While it is true that current conditions in commodity prices are mainly agricultural driven. Outside of the ags, gold and precious metals have rallied, but a rally in gold is too narrow a leadership to be sustainable for asset inflationary expectations to rise, the cyclically sensitive sectors like Materials and Energy are behaving well on a relative basis.

Take a look at this relative performance chart of the Materials sector. Materials rallied out of a multi-year relative downtrend, consolidated and staged a relative breakout last week. Could the underlying commodities be that far behind?

The picture in energy is less bullish but remains constructive. Both the oil services and exploration and production companies groups have rallied out of relative downtrends, just like Materials, and remain in relative consolidation phases. If they follow the pattern of the Materials sector, it will only a matter of time before they break out to the upside on in relative terms.

Cyclical growth or P/E expansion?
As I said, the resolution of these explanations for the stock market rally has important implications for the longevity of the rally. A growth based explanation is more robust in that it suggests that US economic growth is accelerating and therefore sales and profits will expand. On the other hand, a rally based on P/E expansion and rising growth expectations which may not materialize is a more vulnerable to disappointment.

What's the answer?

I honestly don't know. Based on my analysis, I am slightly more partial to the cyclical expansion explanation, as the P/E expansion case is more based on current conditions (gold and agricultural commodities rising), while stock market internals are more supportive of the cyclical expansion case. I will admit, however, that respect has to be accorded to the message of the bond market.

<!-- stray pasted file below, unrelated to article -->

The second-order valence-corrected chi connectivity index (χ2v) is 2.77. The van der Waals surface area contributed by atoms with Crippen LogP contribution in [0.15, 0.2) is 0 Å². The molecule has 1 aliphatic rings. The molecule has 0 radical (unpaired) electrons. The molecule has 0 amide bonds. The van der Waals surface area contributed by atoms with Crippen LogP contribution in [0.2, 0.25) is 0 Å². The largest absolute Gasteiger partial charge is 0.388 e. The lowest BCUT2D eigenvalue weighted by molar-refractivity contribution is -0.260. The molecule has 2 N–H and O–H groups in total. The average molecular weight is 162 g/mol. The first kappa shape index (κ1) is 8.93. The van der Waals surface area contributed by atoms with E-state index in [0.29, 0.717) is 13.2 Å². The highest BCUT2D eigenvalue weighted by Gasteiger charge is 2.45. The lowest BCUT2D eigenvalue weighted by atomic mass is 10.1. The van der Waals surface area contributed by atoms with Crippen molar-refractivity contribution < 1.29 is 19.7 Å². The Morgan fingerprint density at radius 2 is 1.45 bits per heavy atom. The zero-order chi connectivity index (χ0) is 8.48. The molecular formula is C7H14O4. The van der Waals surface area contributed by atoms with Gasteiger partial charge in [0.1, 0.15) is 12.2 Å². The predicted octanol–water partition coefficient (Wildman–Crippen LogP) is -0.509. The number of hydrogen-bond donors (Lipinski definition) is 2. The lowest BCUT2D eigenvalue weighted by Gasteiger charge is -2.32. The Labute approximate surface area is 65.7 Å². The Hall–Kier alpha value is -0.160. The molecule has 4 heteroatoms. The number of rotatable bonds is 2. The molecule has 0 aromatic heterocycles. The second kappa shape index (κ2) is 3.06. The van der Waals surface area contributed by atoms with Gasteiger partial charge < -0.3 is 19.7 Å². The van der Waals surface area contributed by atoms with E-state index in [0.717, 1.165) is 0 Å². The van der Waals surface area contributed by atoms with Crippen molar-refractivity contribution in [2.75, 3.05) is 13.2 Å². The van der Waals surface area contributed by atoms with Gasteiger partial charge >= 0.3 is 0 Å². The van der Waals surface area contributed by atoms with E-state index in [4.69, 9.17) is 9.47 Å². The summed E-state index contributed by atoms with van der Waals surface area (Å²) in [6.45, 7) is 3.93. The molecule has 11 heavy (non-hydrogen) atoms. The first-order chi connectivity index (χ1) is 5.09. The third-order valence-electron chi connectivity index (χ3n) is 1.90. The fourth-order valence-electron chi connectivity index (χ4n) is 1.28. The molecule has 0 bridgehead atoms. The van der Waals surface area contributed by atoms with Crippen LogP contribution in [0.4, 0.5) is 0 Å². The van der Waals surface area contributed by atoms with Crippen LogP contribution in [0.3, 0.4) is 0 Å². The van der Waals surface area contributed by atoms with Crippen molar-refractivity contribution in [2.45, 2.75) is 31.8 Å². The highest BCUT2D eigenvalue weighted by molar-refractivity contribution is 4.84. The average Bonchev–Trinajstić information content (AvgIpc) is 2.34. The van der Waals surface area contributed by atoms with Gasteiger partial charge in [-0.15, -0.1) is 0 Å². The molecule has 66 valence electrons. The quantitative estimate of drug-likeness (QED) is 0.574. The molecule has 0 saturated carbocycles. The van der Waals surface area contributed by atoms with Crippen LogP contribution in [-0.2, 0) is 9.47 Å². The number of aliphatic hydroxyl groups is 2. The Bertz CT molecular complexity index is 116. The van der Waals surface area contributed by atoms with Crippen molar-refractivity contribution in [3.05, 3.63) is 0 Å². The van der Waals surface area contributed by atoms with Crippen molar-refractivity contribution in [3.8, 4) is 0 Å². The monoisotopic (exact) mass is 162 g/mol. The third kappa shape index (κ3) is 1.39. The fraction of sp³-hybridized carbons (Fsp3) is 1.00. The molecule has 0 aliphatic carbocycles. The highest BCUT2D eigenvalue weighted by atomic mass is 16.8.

In his weekly comment on high frequency economic releases, New Deal Democrat wrote that his latest reading is certain whether the current bout of economic weakness is just weather related or if it could a sign of a more fundamental slowdown in economic momentum [emphasis added]:
Last year's weakness in the long leading indicators appears to have now shown up in the short leading indicators. Temporary jobs, initial jobless claims, gas, oil and other commodities were all close to neutral again this week.

The coincident reports were also very mixed. Both consumer spending and tax withholding were positive, but faded with no obvious weather excuse. Shipping was mixed. Steel production was negative. YoY comparisons of gas usage are negative again. On the other hand, rail traffic was strong this week, the mirror image of last week.

The weakness that spread throughout the short leading and coincident indicators with few exceptions in the last couple of weeks abated somewhat, but is only weakly positive. It remains critical to see whether or not the recent weakness continues after the winter weather breaks.
Until this debate is resolved, the longevity and vulnerability of the equity market rally remains in the air.

Cam Hui is a portfolio manager at Qwest Investment Fund Management Ltd. (“Qwest”). The opinions and any recommendations expressed in the blog are those of the author and do not reflect the opinions and recommendations of Qwest. Qwest reviews Mr. Hui’s blog to ensure it is connected with Mr. Hui’s obligation to deal fairly, honestly and in good faith with the blog’s readers.”

None of the information or opinions expressed in this blog constitutes a solicitation for the purchase or sale of any security or other instrument. Nothing in this blog constitutes investment advice and any recommendations that may be contained herein have not been based upon a consideration of the investment objectives, financial situation or particular needs of any specific recipient. Any purchase or sale activity in any securities or other instrument should be based upon your own analysis and conclusions. Past performance is not indicative of future results. Either Qwest or I may hold or control long or short positions in the securities or instruments mentioned.


Rik said...

Lot looks as well by things as buy back schemes.
Interest was so low that even the current CF/profits were higher (didnot need future cap gains).
And unlike the theory markets didnot really work with the law of one price.
ZeroHedge had something on this if I am not mistaken a few weeks ago.